It?s November, the month to remind us to be thankful for all
that we have. So, I would like to start this blog by saying I?m thankful for
all the different ways I can eat potatoes and nothing can replace the taste of home-grown
Growing fresh potatoes in your home garden is easy and rewarding. ?We started our potatoes from seed potatoes which we bought at our local gardening store. January is the ideal month to plant seed potatoes in Southern California and the reason is the plants will emerge in 6-8 weeks when the spring weather sets in which is conducive for forming potatoes. We used the trench method to plant our potatoes where we dug a large hole to a depth of half the size of the container. We planted five seed potatoes in the whiskey barrel container, pictured here.
We used a combination of peat moss, vermiculite and compost potting mix. We added some organic fertilizer to replenish any lost nutrients as we reused this potting mix. Ensure that you replenish the soil every time you start a new crop so it breaks down in time and nourishes the soil during production time.
Potatoes love warm weather but cannot withstand extremely
hot summer temperatures, spring through summer is an ideal time to grow
potatoes. I recommend planting in January and harvesting potatoes in summer
time for the growers in Zone 7.
49 days since planting, the plants have emerged and look
75 days since planting they have grown bigger/stronger leaves and have used up all the nutrients in the soil. This is the time when they need liquid fertilizer every 10 days, so you can use compost tea, worm tea or a salt based liquid fertilizer.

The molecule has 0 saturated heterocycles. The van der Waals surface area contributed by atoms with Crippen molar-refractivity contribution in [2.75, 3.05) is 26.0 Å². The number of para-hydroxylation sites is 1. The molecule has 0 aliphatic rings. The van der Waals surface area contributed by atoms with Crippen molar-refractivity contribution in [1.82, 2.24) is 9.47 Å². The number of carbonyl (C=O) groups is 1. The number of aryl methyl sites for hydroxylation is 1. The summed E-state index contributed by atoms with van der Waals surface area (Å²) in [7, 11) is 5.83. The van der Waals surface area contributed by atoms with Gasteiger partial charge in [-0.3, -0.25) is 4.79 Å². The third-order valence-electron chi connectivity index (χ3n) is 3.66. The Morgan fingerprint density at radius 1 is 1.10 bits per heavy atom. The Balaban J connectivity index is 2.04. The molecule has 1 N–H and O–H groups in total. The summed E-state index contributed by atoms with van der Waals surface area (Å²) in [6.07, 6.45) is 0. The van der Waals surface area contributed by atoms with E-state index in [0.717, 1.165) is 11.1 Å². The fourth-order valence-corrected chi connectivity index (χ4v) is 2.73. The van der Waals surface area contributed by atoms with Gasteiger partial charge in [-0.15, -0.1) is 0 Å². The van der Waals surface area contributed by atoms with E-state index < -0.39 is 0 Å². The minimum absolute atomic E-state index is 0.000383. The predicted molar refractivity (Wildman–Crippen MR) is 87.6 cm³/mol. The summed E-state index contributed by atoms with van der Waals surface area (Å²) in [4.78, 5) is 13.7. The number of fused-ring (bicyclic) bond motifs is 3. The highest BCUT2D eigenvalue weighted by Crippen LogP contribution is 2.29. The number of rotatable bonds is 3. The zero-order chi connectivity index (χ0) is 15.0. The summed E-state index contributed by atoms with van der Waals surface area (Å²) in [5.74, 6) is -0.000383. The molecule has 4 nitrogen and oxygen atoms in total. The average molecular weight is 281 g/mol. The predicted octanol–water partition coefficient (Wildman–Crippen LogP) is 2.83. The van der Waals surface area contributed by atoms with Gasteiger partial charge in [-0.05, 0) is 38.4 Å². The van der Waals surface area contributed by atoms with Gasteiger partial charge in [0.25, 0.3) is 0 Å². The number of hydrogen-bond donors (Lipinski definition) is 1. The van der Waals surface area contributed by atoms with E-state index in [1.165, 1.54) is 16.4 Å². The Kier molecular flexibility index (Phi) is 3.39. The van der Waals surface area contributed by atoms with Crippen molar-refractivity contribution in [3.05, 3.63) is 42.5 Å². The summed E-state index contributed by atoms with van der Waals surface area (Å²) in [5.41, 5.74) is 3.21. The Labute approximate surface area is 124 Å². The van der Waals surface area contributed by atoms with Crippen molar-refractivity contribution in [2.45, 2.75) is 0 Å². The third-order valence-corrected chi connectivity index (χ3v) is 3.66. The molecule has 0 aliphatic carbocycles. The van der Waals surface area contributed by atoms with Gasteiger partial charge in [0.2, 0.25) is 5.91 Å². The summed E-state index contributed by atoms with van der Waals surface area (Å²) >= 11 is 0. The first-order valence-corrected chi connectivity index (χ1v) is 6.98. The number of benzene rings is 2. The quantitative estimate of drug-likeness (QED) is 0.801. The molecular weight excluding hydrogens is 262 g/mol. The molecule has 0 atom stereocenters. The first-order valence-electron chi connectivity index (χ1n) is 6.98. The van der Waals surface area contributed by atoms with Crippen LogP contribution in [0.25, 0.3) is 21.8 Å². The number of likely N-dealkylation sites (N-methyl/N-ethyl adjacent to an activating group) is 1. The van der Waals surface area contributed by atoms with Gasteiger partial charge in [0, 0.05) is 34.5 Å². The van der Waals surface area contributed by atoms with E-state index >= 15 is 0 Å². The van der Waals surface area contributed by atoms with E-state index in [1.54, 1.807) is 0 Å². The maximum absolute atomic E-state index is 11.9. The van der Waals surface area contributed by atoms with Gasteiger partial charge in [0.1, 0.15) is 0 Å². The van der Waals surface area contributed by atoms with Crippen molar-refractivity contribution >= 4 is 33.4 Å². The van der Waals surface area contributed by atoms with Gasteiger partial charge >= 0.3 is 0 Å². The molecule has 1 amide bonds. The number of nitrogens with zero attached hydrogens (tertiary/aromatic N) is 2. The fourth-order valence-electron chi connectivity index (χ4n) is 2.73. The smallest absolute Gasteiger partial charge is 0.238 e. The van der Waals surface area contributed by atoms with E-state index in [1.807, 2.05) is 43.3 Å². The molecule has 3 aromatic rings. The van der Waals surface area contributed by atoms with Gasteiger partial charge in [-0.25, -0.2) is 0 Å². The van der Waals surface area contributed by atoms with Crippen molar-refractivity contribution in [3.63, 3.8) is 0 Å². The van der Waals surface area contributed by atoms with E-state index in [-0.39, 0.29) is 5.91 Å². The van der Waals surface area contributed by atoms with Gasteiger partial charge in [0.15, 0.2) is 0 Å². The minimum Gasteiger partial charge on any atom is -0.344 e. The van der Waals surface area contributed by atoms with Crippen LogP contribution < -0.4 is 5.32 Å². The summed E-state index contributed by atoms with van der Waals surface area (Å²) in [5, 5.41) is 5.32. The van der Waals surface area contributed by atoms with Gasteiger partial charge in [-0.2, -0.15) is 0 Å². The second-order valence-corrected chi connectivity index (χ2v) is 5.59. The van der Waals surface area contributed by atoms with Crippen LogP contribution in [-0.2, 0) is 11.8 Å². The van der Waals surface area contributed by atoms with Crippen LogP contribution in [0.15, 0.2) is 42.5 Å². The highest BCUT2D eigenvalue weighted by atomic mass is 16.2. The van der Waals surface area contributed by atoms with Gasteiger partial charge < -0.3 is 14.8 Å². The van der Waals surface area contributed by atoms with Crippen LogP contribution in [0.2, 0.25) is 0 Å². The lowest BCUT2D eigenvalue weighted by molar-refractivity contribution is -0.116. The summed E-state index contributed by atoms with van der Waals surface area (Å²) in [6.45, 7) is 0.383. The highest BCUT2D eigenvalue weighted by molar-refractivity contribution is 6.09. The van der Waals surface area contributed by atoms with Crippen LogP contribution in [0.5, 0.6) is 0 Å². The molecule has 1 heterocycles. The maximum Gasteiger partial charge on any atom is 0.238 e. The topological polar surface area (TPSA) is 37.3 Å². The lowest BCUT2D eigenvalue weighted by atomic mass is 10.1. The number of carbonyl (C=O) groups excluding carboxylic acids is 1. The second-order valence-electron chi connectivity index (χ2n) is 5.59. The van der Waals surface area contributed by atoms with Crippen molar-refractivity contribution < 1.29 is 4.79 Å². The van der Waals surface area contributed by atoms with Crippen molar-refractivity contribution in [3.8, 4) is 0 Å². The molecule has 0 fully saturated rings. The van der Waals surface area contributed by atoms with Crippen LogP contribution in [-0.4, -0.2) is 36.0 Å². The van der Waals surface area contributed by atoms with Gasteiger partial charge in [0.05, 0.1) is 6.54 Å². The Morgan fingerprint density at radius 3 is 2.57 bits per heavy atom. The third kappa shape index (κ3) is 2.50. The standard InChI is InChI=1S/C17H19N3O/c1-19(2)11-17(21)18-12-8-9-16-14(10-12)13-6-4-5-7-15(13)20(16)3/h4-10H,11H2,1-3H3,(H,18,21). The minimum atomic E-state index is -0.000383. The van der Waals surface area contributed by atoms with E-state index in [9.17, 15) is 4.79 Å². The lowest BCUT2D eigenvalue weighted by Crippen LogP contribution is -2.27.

93 days since planting the plants have grown larger leaves. At 165 days since planting around June we are ready to harvest our potatoes. We planted two sets of crops. The first container contains a mix of Yukon gold potatoes and red potatoes. Yukon gold potatoes are particularly susceptible to blight which is a disease that affects potato plants. If you notice blight on your crops remove all the affected leaves and stem and toss them away. Here?s our harvest from the first container, not a big harvest but these are home grown, fresh, organic, and delicious potatoes free from any growth inhibitors or pesticides.
We then harvested potatoes from our second container which had a mix of purple and red potatoes. Make sure you dig up the entire container and you will be pleasantly surprised at potatoes you may find deep down. This is the advantage of using the trench method to grow potatoes, they not only produce potatoes at the bottom but also on the sides as the plant grows.
Here?s a link to the video guide on how to grow potatoes in containers in your home garden.